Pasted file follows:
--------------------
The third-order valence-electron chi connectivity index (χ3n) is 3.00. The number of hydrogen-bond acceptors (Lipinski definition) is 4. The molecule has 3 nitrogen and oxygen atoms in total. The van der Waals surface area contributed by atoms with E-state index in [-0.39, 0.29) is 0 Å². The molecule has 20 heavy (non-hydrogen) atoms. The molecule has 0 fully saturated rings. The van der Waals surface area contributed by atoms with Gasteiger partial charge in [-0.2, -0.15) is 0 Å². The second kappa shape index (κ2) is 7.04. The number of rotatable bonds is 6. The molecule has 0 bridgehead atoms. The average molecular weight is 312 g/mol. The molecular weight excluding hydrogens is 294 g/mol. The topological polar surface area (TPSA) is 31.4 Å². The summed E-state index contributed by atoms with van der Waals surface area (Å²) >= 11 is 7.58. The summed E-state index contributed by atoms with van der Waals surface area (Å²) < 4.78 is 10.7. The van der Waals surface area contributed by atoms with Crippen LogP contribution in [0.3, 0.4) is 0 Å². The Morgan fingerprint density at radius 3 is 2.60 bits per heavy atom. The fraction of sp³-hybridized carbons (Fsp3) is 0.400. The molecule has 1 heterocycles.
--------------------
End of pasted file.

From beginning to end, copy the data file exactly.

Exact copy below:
The third-order valence-electron chi connectivity index (χ3n) is 3.00. The number of hydrogen-bond acceptors (Lipinski definition) is 4. The molecule has 3 nitrogen and oxygen atoms in total. The van der Waals surface area contributed by atoms with E-state index in [-0.39, 0.29) is 0 Å². The molecule has 20 heavy (non-hydrogen) atoms. The molecule has 0 fully saturated rings. The van der Waals surface area contributed by atoms with Gasteiger partial charge in [-0.2, -0.15) is 0 Å². The second kappa shape index (κ2) is 7.04. The number of rotatable bonds is 6. The molecule has 0 bridgehead atoms. The average molecular weight is 312 g/mol. The molecular weight excluding hydrogens is 294 g/mol. The topological polar surface area (TPSA) is 31.4 Å². The summed E-state index contributed by atoms with van der Waals surface area (Å²) >= 11 is 7.58. The summed E-state index contributed by atoms with van der Waals surface area (Å²) < 4.78 is 10.7. The van der Waals surface area contributed by atoms with Crippen LogP contribution in [0.3, 0.4) is 0 Å². The Morgan fingerprint density at radius 3 is 2.60 bits per heavy atom. The fraction of sp³-hybridized carbons (Fsp3) is 0.400. The molecule has 1 heterocycles.